This is the tombstone of Helen Jean White, located in row 6 of Zion Lutheran Cemetery, Chattanooga, Mercer County, Ohio. There is a photo memorial of Helen Jean and her husband Philip on the reverse side of the memorial. The marker is located next to her mother’s and is inscribed:
Jan. 20, 1926
Mar. 30, 2002
Aug. 30, 1924
Married Aug. 5, 1944
Helen Jean (Hileman) White’s obituary, as printed in her funeral bulletin:
Helen Jean White will be remembered as a woman with a natural smile that was evidence of her strong faith in her Lord. In the last few months of her life she demonstrated that faith as she courageously dealt with the trauma of breast cancer.
Helen Jean was born on January 22, 1926, in Glenmore, to Orville and Louise (Becher) Hileman. She had two brothers, Waldo Hileman, now deceased, and Orville Edwin Hileman, of Dundas, Ontario, Canada.
Helen Jean was baptized into the Christian faith on January 26, 1926, by Pastor J.E. Albrecht. Her sponsor was Walter Becher. Church records reveal that her mother was buried on the same day that Helen Jean was baptized. She confirmed her faith on May 12, 1940. The pastor was Carl Yahl.
Helen Jean was a life-long member of Zion, serving her church in many ways. She was its treasurer for several years and was a regular attender of all worship services.
Helen Jean married Charles Phillip White on August 5, 1944. They had three children: Margaret Jean, who died as an infant; Charles Elmer White of Willshire who married Ruth; Martha David of Colon, Michigan. They also had five grandchildren.
Helen Jean and her husband owned and operated White Engine Service outside Willshire. Helen Jean was a life member of the Austin-Bantam Automobile Club, which she served for fifteen years as treasurer.
Helen Jean was a low key person who always had time for everyone from her grandchildren to salesmen who stopped at their shop. Her strong faith was quickly evident in the way she conducted herself. In the shop was a sign which ask all who were there not to use inappropriate language. She was a fixture every Sunday morning sitting on the left side near the organ. Undergoing chemotherapy had no effect on her spontaneous smile or her positive attitude. Her family meant everything to her. Her love for them was unconditional, just as God loved her unconditionally, something she came to realize even more with her cancer. Those who knew Helen Jean will miss her very much. The Lord gave Helen Jean 76 year, 2 months, and 8 days of life on this earth before granting her a final healing.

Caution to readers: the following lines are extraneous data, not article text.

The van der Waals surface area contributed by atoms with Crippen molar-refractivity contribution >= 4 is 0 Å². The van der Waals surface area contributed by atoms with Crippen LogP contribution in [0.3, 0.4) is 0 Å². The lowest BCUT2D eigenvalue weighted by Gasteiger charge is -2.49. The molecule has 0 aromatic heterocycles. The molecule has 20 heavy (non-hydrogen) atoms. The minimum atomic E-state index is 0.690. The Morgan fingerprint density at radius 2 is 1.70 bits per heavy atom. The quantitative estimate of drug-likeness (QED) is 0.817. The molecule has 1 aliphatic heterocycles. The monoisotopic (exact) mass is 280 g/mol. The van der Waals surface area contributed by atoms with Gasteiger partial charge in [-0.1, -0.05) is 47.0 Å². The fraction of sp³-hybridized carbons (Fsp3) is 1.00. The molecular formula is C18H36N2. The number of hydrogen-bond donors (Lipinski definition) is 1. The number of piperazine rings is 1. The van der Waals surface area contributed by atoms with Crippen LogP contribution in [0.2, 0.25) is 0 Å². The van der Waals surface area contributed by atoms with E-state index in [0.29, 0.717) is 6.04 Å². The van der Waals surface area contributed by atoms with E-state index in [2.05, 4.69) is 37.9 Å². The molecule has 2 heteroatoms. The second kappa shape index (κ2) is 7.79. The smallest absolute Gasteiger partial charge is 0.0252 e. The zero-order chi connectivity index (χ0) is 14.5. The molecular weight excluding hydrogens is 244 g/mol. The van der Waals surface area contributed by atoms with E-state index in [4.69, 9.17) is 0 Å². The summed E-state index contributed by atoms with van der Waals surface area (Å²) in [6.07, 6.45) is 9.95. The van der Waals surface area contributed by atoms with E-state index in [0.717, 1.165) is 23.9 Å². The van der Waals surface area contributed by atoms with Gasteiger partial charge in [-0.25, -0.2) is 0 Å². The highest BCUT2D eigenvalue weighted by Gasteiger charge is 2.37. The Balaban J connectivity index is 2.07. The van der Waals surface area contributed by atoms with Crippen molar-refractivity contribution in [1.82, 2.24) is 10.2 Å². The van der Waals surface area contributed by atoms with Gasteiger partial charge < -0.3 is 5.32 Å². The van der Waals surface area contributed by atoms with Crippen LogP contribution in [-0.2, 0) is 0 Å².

Rev. John J. Moffett presided at Helen Jean’s funeral.
Helen Jean is the young girl to the left in the confirmation photo below. My dad was also in Zion’s 1940 confirmation class. Left to right: Helen Jean Hileman, Rev. Carl Yahl, Dorothy Carr. Back: Herbert Miller, Robert Eley, Murlin Miller, Howard Dale Caffee, Fred Betzel, Joseph Bollenbacher, Carl Ripley and Dale Schott.
I knew Helen Jean most of my life. She and Philip lived about a mile from my Miller grandparents, where I spent my summers as a child. We also attended church with the Whites.
My earliest memories of Helen Jean revolve around church. She would pick me up at the Miller farm and take me, along with her two children Martha and Charles, to Zion Chatt’s summer Bible School. She would drive us to Chatt in what I thought was the coolest car, a Pontiac Woody station wagon. For me it was like riding a small bus to Chatt. Back then Helen Jean taught Sunday School and Bible School at Zion.
In later years, when I was Zion’s organist, Helen Jean always sat in the pew behind us, which was in the section directly behind the organ. I would always go to church early on Sunday morning, before Sunday School, to run through the music and hymns. Helen Jean would usually come early, too, and sit there and listen to me practice. One of her favorite organ preludes was Blessed Assurance. Often she would be there to listen as Kendra and I practiced our piano/organ duets. Helen Jean was our biggest fan and Kendra and I played a final tribute to her at her funeral, playing some of her favorite piano/organ duets.
Helen Jean also liked family history research and was a member of the Mercer County Chapter OGS. When I became interested in genealogy she encouraged me to translate and print a book of Zion Chatt’s old church records. After all, her ancestors were the Bechers, one of the first families of Zion Chatt.
Over the years the Whites serviced our lawnmowers and they always enjoyed showing and talking about their Bantam cars.
Helen Jean was a fine Christian woman and a good friend and I still miss seeing her in the pew behind us at church and talking with her.